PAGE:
Americans defaulted on less credit card debt in November than in the previous month, but don't discount further fallout from the recession just yet, credit rating agency Standard & Poor's said Tuesday.

Write-offs of loans in credit card portfolios fell by 0.4 percentage points to 6.3 percent in November, S&P said in a release.

The rating agency's gauge of late credit card payments showed delinquency rates for November at 5.2 percent, steady from the previous month, but 0.4 percentage points higher than a year ago.

But with the economy apparently recovering slowly and unemployment rising, write-offs are likely to increase through mid-2002, and could exceed the 7 percent level, S&P said. A recovery in consumer credit will likely lag the economy as a whole.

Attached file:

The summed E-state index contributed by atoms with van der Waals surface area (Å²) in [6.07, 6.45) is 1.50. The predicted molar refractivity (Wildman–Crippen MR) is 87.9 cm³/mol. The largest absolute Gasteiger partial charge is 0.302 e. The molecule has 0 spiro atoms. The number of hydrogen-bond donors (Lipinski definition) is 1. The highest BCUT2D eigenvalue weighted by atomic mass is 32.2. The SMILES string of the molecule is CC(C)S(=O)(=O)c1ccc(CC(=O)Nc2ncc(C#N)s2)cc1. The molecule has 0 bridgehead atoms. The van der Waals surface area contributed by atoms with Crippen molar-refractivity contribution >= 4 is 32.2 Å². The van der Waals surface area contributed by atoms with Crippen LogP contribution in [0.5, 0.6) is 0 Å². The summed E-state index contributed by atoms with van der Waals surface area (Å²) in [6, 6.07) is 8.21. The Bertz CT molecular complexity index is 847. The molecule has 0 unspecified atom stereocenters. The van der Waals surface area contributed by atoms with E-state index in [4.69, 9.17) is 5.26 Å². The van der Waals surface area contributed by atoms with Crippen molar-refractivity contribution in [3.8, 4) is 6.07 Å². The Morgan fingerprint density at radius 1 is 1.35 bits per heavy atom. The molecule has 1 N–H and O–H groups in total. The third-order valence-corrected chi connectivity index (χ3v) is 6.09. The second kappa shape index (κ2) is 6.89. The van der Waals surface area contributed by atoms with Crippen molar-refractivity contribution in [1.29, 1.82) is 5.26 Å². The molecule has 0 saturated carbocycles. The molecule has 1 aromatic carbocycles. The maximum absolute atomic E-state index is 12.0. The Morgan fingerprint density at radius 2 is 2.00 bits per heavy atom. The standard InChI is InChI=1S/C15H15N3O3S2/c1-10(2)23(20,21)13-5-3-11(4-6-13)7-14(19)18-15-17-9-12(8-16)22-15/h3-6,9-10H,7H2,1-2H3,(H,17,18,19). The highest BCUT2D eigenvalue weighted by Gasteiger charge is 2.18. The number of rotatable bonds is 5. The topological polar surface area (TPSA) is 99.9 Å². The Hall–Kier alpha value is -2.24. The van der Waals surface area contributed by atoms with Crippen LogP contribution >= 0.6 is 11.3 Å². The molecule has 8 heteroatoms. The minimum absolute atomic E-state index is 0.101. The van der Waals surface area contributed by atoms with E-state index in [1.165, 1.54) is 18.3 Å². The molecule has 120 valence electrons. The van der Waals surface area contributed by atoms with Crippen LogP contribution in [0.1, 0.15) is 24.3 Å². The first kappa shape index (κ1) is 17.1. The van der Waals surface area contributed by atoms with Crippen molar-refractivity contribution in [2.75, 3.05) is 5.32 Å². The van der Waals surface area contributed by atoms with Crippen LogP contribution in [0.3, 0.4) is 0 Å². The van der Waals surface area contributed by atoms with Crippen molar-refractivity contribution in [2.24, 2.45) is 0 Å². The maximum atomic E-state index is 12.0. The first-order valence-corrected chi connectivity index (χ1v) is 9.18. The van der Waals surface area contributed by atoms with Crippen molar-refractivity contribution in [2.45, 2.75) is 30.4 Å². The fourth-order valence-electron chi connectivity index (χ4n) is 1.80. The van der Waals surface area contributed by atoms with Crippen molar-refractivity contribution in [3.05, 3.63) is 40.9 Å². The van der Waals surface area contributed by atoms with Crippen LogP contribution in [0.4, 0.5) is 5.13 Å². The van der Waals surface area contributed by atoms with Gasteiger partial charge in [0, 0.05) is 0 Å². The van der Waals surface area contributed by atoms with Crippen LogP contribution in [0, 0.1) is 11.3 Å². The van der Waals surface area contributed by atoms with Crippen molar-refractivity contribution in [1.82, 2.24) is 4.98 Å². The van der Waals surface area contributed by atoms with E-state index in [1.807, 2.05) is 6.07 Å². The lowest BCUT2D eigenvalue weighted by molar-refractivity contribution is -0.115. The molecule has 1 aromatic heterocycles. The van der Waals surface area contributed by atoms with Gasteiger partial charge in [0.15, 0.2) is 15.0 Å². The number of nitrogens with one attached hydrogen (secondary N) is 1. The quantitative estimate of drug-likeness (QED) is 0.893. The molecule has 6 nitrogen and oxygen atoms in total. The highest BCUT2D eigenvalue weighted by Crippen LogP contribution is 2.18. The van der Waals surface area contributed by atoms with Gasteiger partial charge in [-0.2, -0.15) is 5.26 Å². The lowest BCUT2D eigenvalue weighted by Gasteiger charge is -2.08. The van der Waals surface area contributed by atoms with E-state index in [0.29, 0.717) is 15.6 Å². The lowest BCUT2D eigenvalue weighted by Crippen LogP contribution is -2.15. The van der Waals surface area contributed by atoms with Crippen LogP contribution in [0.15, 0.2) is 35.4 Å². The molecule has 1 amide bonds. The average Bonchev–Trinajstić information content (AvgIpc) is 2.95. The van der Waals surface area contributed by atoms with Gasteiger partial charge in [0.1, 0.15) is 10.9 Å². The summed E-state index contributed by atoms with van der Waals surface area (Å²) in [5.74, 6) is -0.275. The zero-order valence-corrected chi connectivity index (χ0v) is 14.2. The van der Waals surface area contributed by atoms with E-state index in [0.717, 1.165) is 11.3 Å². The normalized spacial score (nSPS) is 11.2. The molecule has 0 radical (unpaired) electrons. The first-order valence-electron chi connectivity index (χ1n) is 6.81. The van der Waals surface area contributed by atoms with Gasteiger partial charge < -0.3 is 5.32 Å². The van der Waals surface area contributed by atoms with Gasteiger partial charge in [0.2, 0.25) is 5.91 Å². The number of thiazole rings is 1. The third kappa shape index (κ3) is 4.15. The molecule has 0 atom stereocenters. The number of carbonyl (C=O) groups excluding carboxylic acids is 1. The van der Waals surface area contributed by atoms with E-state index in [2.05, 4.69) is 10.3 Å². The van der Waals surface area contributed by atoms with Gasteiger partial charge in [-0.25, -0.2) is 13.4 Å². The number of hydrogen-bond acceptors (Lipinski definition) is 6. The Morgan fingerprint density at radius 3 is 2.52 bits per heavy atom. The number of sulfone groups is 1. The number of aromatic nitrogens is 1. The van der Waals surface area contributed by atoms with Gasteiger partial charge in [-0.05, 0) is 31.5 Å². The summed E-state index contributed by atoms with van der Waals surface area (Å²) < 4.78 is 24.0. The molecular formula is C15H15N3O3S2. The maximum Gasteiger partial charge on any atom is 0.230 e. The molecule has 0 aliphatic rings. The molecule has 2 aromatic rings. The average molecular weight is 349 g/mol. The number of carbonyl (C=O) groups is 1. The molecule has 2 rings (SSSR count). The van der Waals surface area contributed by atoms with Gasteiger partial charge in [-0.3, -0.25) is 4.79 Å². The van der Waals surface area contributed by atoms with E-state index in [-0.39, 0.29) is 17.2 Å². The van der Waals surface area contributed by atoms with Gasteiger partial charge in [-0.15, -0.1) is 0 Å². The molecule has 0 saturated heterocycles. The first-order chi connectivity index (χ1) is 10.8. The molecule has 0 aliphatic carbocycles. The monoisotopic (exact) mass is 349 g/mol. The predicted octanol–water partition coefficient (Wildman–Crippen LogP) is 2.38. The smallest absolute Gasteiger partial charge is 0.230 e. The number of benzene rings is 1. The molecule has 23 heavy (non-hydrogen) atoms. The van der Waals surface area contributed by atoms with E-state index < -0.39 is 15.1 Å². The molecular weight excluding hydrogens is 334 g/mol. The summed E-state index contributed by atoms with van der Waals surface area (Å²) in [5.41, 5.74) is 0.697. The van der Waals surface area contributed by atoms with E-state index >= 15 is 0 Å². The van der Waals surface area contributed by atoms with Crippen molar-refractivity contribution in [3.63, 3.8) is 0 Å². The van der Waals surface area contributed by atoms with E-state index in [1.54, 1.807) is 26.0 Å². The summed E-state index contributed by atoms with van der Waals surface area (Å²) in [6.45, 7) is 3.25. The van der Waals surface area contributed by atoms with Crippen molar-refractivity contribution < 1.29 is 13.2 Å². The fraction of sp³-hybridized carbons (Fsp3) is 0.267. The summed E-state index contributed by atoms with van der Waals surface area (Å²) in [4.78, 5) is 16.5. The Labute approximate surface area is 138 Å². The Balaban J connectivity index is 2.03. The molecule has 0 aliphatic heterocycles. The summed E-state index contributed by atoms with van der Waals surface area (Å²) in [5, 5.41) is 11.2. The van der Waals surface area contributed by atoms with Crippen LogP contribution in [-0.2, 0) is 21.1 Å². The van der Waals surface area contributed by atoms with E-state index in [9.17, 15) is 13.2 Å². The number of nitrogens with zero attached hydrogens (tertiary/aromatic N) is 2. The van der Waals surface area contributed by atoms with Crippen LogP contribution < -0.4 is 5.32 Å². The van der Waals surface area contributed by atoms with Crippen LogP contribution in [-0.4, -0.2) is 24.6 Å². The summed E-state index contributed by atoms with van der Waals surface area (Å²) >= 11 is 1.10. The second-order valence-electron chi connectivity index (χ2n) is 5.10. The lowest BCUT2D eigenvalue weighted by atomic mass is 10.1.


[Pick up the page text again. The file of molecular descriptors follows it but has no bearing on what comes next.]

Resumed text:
The S&P figures refer to credit card loans that have been bundled into portfolios and securitized, which account for about 2/3 of the bank credit card market.

TOO SOON TO DISCERN A TREND

"These numbers may show that the economy may not be as bad as we thought, but we're cautious. It's only one month, and there might be other reasons for the November level," said Bonne Lee Tillen, director in credit card securitization at S&P in New York.

The November numbers may have been elevated because of decreased consumer spending in September and October in the wake of the Sept. 11 attacks. Lower credit card borrowing could have led to lower write-offs in November. Consumers also often spend less ahead of the holidays, which may have also led to lower spending, and writeoffs.

Loss rates have generally been stable to slightly lower since May compared with the first half of 2001, partially due to seasonal patterns, and partially due to bankruptcy reform legislation being put on the back burner Tillen said.

With bankruptcy reform looming, consumers concerned about onerous new laws rushed to file ahead of the legislation passing. As bankruptcy reform became a lower priority after the Sept. 11 attacks, bankruptcy filing decreased, Tillen said.